Today on the site, Greg Hunter reviews a new tribute anthology, The Shirley Jackson Project, edited by TCJ's own Rob Kirby, and featuring artists such as Eric Orner, Jon Macy, Gabrielle Gamboa, and Maggie Umber, among others.
Kirby’s tribute anthology was produced under one major constraint: Jackson’s estate holds the rights to her stories, precluding any straightforward adaptations. Many entries in the book are closer to meditations; the pieces will appeal most to existing converts, but they’re also evidence that these converts abound. Kirby, in his introduction, describes Jackson not as a horror writer—as she’s sometimes known—but as a writer interested in psychological states and psychological flux. This idea echoes throughout the anthology, especially in the autobiographical pieces (or comics that appear to be autobiographical). Several cartoonists use Jackson as a lens with which to examine fraught family dynamics and/or moments of instability in their younger years.
Eric Orner’s “Brendan in the Jungle,” possibly the best of these entries, documents a long-distance correspondence with a friend who’s beginning to self-destruct (and who’s reading a Shirley Jackson collection as he does so). Orner includes specific scenes from this collapse along with discrete, related images, while anchoring his panels with a tight grid and alternating white and gray backgrounds. On its surface, his story has less to do with Jackson than most pieces in the book, but in fewer than ten pages, “Brendan” manages to cover transitions, manners, and death—and if a reader reduced Jackson’s work to three elements, it might be these.
—Interviews & Profiles. The Guardian profiles Lynda Barry.
“A parent company would buy the successful weekly papers in different towns, and the first thing they would do was kick out the cartoonists,” she says.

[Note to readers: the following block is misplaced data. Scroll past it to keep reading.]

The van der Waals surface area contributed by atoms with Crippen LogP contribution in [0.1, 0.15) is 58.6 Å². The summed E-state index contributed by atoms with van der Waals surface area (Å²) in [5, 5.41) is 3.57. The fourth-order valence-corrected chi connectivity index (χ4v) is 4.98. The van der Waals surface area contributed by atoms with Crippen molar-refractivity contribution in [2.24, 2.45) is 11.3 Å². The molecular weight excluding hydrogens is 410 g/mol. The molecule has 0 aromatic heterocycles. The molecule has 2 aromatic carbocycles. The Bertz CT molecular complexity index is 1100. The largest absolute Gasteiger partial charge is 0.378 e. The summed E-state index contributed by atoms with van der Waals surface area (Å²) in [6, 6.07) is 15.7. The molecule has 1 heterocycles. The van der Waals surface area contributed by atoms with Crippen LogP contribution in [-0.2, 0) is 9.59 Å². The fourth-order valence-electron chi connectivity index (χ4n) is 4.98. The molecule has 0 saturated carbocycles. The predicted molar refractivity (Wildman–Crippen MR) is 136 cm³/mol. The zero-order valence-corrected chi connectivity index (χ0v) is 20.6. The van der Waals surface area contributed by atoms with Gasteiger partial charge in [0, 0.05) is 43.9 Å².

If saying things you shouldn’t say was what sparked Barry’s comic strip, it was likely also the thing that ended it: “For someone who had just acquired a weekly paper to have to read these really sad stories about childhood – I can understand why they would replace me with sudoku.”
Flood magazine talks to Julia Gfrörer about her new book, Laid Waste.
You’ve created a vivid picture of a medieval village and the people who populate it, but there’s plenty that’s strange here, too. How do you relate to this period of time?
It’s a fallacy to assume that our ancestors were enormously different from us, but inaccurate to imagine them being very like us, too. You sometimes get glimpses of things that are shockingly familiar—for example, an exhausted scribe noting in the corner of a manuscript page that his workday is almost over. But other things are very difficult for us to understand: it’s in vogue now to identify with historical witches and heretics, but we rarely see ourselves as the bigoted accuser.
The most recent guest on Inkstuds is Sean T. Collins.
—Misc. The cartoonist and animator Alex Fellows (Spain & Morocco) has recently lost his employment, and is selling art at very reasonable prices to help stay afloat.